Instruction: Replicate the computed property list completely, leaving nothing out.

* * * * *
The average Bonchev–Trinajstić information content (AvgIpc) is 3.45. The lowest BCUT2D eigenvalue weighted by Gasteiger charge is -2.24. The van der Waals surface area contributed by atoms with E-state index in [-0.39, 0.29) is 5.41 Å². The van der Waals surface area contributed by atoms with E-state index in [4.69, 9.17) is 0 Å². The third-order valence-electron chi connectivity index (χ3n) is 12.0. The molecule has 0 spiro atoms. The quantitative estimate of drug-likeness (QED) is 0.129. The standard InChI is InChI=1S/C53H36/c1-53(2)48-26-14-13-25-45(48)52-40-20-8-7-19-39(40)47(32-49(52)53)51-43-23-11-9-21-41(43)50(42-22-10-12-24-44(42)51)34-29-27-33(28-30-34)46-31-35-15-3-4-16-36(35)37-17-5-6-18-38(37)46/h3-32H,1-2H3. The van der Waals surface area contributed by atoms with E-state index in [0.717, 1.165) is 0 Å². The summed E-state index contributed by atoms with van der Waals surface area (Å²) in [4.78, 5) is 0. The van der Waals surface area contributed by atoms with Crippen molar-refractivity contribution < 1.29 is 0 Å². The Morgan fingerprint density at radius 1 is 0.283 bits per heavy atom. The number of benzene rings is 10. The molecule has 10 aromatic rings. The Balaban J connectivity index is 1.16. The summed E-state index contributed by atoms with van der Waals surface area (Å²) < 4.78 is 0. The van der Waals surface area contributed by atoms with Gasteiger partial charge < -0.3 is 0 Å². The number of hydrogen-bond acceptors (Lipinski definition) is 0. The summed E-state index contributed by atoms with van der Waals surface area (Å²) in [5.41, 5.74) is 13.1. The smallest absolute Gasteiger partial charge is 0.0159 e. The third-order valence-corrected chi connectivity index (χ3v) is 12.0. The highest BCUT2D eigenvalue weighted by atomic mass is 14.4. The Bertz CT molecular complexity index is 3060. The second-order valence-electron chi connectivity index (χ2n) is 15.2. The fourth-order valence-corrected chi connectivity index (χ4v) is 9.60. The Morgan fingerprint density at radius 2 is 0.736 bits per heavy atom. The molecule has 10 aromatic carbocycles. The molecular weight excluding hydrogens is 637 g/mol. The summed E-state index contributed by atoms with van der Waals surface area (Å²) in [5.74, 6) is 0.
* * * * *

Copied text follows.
The average Bonchev–Trinajstić information content (AvgIpc) is 3.45. The lowest BCUT2D eigenvalue weighted by Gasteiger charge is -2.24. The van der Waals surface area contributed by atoms with E-state index in [-0.39, 0.29) is 5.41 Å². The van der Waals surface area contributed by atoms with E-state index in [4.69, 9.17) is 0 Å². The third-order valence-electron chi connectivity index (χ3n) is 12.0. The molecule has 0 spiro atoms. The quantitative estimate of drug-likeness (QED) is 0.129. The standard InChI is InChI=1S/C53H36/c1-53(2)48-26-14-13-25-45(48)52-40-20-8-7-19-39(40)47(32-49(52)53)51-43-23-11-9-21-41(43)50(42-22-10-12-24-44(42)51)34-29-27-33(28-30-34)46-31-35-15-3-4-16-36(35)37-17-5-6-18-38(37)46/h3-32H,1-2H3. The van der Waals surface area contributed by atoms with E-state index in [0.717, 1.165) is 0 Å². The summed E-state index contributed by atoms with van der Waals surface area (Å²) in [4.78, 5) is 0. The van der Waals surface area contributed by atoms with Crippen molar-refractivity contribution < 1.29 is 0 Å². The Morgan fingerprint density at radius 1 is 0.283 bits per heavy atom. The number of benzene rings is 10. The molecule has 10 aromatic rings. The Balaban J connectivity index is 1.16. The summed E-state index contributed by atoms with van der Waals surface area (Å²) < 4.78 is 0. The van der Waals surface area contributed by atoms with Gasteiger partial charge < -0.3 is 0 Å². The number of hydrogen-bond acceptors (Lipinski definition) is 0. The summed E-state index contributed by atoms with van der Waals surface area (Å²) in [5.41, 5.74) is 13.1. The smallest absolute Gasteiger partial charge is 0.0159 e. The third-order valence-corrected chi connectivity index (χ3v) is 12.0. The highest BCUT2D eigenvalue weighted by atomic mass is 14.4. The Bertz CT molecular complexity index is 3060. The second-order valence-electron chi connectivity index (χ2n) is 15.2. The fourth-order valence-corrected chi connectivity index (χ4v) is 9.60. The Morgan fingerprint density at radius 2 is 0.736 bits per heavy atom. The molecule has 10 aromatic carbocycles. The molecular weight excluding hydrogens is 637 g/mol. The summed E-state index contributed by atoms with van der Waals surface area (Å²) in [5.74, 6) is 0.